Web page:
Satellite marketing tactics are a winner

A huge telemarketing operation, promotions and ads seem to be paying off for BSkyB.

SBHD: A huge telemarketing operation, promotions and ads seem to be paying off for BSkyB.

BSkyB’s interim results, announced last week, will have made good reading for Rupert Murdoch. The satellite broadcaster reported a ú55m pre-tax profit. Subscriptions were up almost 480,000 to 3.96 million. And churn – the drop-out rate for satellite viewing against which BSkyB has long struggled – was down to an all-time low of ten per cent in the half year to December 31, 1994. But is the battle to retain subscribers any closer to being won?

Churn has been a problem for BSkyB since its launch – and it is a factor onto which critics and competitors have latched. Almost three years ago, BSkyB’s churn rate was estimated at 18 per cent in a study conducted by Carat Research. Today, BSkyB director of customer marketing Chris Townsend says the figure was nearer 30 per cent.

“Our subsequent reduction is incredibly significant,” he says. “If it had continued at 30 per cent, at today’s figures this would equate to a loss of 900,000 subscribers a year. We have now effectively reduced this by 600,000.” The key to reducing churn is building customer loyalty, he explains. And this is being done in a number of ways.

At the heart of BSkyB’s strategy is its subscriber management operation in Livingstone, Scotland, claimed to be the largest telemarketing operation in Europe. With 1,600 staff, it has 1,200 telephone operators.

An outbound telemarketing department with 144 operators deals with cancellations and upgrades – encouraging subscribers not to disconnect and urging others to trade up. Subscribers wishing to cancel must write to or call Livingstone, where they will be encouraged to reconsider. If this is unsuccessful, details are fed into the predictive dialler system; operators call back within 48 hours.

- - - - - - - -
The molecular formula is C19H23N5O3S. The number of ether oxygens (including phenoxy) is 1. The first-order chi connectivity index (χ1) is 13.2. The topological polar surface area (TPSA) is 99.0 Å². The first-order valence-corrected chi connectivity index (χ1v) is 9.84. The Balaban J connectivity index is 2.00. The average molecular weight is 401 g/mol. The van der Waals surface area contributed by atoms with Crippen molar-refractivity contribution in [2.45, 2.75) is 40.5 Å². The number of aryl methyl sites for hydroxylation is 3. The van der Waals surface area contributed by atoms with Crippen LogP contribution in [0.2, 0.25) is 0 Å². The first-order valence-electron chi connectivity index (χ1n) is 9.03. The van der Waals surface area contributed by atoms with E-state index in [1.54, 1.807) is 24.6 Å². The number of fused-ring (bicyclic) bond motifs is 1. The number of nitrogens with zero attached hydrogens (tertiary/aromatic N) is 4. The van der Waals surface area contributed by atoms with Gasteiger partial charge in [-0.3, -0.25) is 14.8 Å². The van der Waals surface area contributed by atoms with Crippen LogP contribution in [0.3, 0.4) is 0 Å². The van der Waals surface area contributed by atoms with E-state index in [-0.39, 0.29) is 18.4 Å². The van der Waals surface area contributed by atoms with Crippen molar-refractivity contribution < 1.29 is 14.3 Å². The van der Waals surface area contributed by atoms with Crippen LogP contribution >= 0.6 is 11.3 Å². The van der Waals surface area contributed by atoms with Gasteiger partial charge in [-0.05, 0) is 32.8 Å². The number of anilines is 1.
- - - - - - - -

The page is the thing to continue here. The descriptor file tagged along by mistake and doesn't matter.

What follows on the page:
A second department employs 260 operators fielding inbound calls such as enquiries; “quick starts” – where new customers request their system is switched on; pubs, clubs and other businesses wanting to install the system, and those taking up Sky on its travel promotions. A third department houses 260 operators handling incoming calls including credit enquiries, tuning problems, cancellations and telephone offers through BSkyB’s promotional tie-up with BT.

The Livingstone centre is already reaching operational capacity, says customer services manager Kay Mitchell. In an average day it will handle between 30,000 and 31,000 inbound calls – peaking at around 45,000 a day in the run-up to Christmas – and about 8,000 outbound calls.

Although the Livingstone operation was launched five years ago, only in the past three years has it worked closely with BSkyB’s London-based marketing department. “Now we know whatever campaign, special offer or promotion is being marketed,” she says.

Subscribers considering cancelling are told in detail about what they will be missing, and new special promotions on offer. As a result, she claims, between 30 and 40 per cent of people considering cancelling are persuaded not to. `To achieve this all operators must really know the product. A lot comes down to educating the customers. Those having difficulty paying are encouraged to downgrade, others to try other channel packages.”

There are many reasons a subscriber will want to cancel. Townsend says: “A significant factor is changed circumstances, such as redundancy, divorce, death, moving abroad and a small percentage who change (from dish) to cable. “These reasons account for around two thirds of the people who churn.

“Another factor is people failing to make the most of what’s on offer,” he says. Ensuring viewers can absorb the choice across 21 channels has become a priority.

Last autumn, BSkyB launched Sky TV Guide for its 2.9 million subscribers with dishes (a further 1 million subscribers use cable). The listings title, mailed to subscribers, carries details of all programmes and offers such as those with BT and Thomas Cook. It now plans to relaunch Sky TV Guide with a new design and a US-style listings format (See Media, p15).

Other attempts to build customer loyalty involve exclusive promotions. Although reluctant to divulge the number of subscribers who have taken up the BSkyB/BT offer of 15 and 20 per cent off selected phone calls, Townsend confirms BSkyB now expects to sell 20,000 holidays in the first year of its joint promotion with Thomas Cook. A joint promotion with Cellnet and Carphone Warehouse offers subscribers a ú40 discount on a ú59.99 Nokia mobile phone. Other subscriber promotions are under consideration, but the battle is far from over.

“Ten per cent churn is about as low as we can get,” he believes. “Our objective is to maintain this.” Which is why investment will continue to be made in promotional offers, through-the-line marketing, advertising and increasingly, the broadcaster stresses, on programming – for it is only the programmes which can drive its viewing share.

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